Let's paint !
Note : I let you the care to save your document often during the process as on the part 1 and 2. By the way, do you know you can save your picture to the Open raster format (*.ora ) too and keep your layers and blending modes ? Open raster is slower to save, but offer a good advantage over the Krita document *.kra : you can open *.ora with Gimp or Mypaint ; if you need to edit your picture later in this software.
1. Open your artwork done on the second part. Set your zoom to 50% and center the artwork into your viewport. Don't forget to activate the mirror mode in the top toolbar as usual.
2. Flatten all your layers ( Ctrl+Shift+E ) , name the result 'base' . Then duplicate the layer above and name it 'paint'.
3. We want now to upscale our artwork to the double ( 200% ), to get more room to include details. Go to the menu Image > Scale to new size (1) . Change the method for width to Percent (2) insert 200% . The lower number 'Height' should follow proportionnaly. For the interpolation , choose 'Lanczos3' , then press Ok . Let Krita compute...
4. The artwork should be now really appear bigger in the viewport ; exactly the double. Keep the 50% viewport . The artwork will now use more disk space and resource, but we need this resolution to increase the details and be able to publish it. If you want to navigate your canvas ; hold Spacebar and drag with mouse.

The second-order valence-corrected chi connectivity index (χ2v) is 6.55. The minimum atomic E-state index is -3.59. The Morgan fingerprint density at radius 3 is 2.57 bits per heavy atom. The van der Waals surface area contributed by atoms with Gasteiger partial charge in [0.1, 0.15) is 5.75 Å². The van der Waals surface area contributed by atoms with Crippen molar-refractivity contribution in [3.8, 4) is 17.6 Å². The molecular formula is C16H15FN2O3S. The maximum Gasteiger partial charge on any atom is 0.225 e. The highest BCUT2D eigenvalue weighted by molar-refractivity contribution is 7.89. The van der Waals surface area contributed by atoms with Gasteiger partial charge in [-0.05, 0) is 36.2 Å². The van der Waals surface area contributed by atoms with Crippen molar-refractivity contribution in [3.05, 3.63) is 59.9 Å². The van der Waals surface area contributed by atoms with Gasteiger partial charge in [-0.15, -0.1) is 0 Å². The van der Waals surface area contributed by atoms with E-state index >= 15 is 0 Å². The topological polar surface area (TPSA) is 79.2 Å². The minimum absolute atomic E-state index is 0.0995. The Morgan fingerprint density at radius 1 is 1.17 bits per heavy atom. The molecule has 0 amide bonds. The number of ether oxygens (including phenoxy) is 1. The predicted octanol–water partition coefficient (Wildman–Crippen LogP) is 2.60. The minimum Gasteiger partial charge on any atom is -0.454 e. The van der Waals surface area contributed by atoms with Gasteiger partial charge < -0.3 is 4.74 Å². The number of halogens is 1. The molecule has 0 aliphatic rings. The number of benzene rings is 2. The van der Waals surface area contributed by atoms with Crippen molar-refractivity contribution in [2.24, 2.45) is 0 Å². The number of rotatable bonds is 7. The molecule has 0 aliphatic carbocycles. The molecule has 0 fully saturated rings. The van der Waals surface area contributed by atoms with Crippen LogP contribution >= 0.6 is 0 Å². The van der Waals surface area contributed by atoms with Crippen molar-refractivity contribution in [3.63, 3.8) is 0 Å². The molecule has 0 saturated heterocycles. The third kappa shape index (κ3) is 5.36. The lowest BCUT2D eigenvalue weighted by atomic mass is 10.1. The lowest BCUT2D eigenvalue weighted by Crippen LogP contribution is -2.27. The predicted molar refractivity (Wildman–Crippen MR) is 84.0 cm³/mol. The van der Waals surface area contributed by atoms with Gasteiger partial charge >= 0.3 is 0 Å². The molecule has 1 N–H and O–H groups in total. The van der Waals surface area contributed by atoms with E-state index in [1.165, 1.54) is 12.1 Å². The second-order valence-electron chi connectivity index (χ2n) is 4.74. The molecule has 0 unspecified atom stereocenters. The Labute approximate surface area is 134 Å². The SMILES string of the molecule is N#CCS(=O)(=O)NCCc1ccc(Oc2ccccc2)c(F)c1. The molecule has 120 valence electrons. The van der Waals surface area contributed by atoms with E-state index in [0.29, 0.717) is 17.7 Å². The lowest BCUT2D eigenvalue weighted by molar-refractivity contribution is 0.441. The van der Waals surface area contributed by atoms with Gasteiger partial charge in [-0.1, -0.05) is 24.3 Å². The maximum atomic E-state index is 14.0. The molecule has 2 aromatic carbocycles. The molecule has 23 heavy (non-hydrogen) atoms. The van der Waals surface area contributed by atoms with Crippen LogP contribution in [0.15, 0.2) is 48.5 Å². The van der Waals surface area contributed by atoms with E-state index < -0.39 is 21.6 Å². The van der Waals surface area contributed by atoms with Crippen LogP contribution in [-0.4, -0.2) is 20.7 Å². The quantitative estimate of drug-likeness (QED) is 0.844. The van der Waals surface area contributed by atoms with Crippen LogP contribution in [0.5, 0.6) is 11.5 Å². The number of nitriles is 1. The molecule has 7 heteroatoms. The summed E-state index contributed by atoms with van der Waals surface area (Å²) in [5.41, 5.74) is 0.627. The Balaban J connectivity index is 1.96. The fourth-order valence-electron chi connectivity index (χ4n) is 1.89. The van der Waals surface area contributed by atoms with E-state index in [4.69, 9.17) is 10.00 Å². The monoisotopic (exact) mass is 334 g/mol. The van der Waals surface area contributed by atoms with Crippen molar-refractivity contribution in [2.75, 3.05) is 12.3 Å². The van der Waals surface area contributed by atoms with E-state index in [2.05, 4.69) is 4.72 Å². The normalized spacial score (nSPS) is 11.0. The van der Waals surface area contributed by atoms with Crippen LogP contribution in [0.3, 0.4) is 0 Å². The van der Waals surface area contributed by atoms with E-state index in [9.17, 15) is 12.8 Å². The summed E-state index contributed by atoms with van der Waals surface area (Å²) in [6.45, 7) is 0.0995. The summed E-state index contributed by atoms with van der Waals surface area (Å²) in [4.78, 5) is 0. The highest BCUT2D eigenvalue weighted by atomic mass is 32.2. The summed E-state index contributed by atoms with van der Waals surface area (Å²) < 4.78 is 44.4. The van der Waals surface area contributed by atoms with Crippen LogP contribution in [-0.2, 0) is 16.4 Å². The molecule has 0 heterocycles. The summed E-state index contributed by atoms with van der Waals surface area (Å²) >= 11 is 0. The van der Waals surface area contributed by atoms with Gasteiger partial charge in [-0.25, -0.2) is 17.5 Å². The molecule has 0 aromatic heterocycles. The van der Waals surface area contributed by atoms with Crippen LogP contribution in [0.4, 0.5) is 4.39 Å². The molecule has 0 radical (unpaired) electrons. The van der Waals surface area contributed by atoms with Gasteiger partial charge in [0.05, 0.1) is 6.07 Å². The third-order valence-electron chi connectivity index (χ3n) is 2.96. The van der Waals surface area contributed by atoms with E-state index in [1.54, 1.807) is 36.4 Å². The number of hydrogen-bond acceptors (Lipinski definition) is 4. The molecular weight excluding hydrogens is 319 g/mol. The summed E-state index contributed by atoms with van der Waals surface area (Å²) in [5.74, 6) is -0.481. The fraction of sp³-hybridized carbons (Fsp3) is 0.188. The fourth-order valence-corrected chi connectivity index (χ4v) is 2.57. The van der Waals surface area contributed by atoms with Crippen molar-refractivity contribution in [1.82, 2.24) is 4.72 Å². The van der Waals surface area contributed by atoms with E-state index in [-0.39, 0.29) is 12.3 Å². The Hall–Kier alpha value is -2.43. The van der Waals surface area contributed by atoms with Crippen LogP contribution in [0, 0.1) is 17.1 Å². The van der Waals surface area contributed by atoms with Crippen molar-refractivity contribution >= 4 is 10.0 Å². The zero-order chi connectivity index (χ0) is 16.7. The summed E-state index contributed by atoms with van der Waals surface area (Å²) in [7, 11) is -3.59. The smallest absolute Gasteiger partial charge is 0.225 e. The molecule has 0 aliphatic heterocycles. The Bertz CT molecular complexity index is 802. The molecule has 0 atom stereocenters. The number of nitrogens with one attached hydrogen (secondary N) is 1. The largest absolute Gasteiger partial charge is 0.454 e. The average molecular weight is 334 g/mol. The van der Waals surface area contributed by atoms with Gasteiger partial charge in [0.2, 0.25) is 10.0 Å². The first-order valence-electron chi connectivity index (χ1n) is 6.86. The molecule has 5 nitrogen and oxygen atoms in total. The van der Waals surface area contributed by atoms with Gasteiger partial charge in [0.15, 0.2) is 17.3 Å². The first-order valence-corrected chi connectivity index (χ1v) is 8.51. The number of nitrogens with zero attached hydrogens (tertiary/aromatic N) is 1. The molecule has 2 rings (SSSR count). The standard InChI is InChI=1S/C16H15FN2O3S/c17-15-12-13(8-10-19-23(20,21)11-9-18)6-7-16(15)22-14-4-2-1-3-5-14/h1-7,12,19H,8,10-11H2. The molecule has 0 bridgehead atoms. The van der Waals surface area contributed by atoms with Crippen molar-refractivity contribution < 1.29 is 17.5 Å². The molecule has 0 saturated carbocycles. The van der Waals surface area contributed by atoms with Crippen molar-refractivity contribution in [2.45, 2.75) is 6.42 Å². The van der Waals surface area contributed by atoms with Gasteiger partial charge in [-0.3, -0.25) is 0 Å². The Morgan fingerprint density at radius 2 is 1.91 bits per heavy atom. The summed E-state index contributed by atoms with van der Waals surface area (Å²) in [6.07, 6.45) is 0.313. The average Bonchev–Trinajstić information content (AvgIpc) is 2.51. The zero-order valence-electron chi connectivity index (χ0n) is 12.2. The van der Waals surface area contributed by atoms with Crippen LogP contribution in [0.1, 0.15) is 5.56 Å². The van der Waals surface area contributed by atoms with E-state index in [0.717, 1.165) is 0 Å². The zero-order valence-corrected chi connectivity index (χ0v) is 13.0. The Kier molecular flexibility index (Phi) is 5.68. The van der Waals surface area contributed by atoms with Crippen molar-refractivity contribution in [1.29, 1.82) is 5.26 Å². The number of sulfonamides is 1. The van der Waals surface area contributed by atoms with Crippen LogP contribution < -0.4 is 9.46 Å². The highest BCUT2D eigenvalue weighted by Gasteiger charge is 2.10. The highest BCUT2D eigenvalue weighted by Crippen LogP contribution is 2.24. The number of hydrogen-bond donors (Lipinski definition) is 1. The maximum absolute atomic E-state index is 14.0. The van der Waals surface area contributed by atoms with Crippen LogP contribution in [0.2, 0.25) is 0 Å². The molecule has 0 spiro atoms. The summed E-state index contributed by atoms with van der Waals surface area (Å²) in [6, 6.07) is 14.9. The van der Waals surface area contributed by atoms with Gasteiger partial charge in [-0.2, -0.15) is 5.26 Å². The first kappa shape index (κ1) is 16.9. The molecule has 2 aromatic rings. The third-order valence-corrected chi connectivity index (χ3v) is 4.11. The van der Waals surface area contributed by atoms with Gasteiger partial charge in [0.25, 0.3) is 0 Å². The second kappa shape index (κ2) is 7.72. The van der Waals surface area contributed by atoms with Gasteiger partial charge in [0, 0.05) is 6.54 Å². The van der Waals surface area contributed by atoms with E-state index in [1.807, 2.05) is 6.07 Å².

5. Now a little part to setup a cool feature of Krita : click on the button 'Save to Palette' on the top toolbar (1). It will open the 'Palette Manager' dialog. Click on a preset of your choice on the left part (2) then press 'Add to palette' (3). The preset will appear on the right parts (4). Repeat it and choose 10 presets this way ; All the airbrushes , and all the 'Frottis' family ; also a smudger and a soft eraser can be usefull. When you finished, close the dialog (5).
6. Now, time to meet the cool features of Krita part of the 'on canvas' tools ( a series of dialog opening directly over the canvas ). First, Press Tab to hide all the docker around, and breath a bit with now a large view port, a feedback top-right notification will notice you you switched in canvas mode (1) Press tab again at any moment to exit this mode. A right-click on the canvas will pop-up the 'Palette' (2) Right click is often mapped to be your second button on the stylus by default. It's a easy and convenient shortcut. You'll find on the palette the 10 preset you setup on your Palette manager, then a circle of blocks for your color history , then at the middle a color selector. Other tool can be found on canvas. The history color pop-up with 'H' key (3) show a color history palette. The color selector with Shift+i (4) can offer more comfort ( because more room, size is bigger than in the right-click palette ) to switch color.
7. If you are not comfortable with using Shift+i ( I'll understand ) go to Settings > Configure shortcut (1) and in the search field enter the keyword 'show' (2) then in 'show color selector' enter the custom shortcut 'C' ( reasign if necessary ) , press OK to accept (4).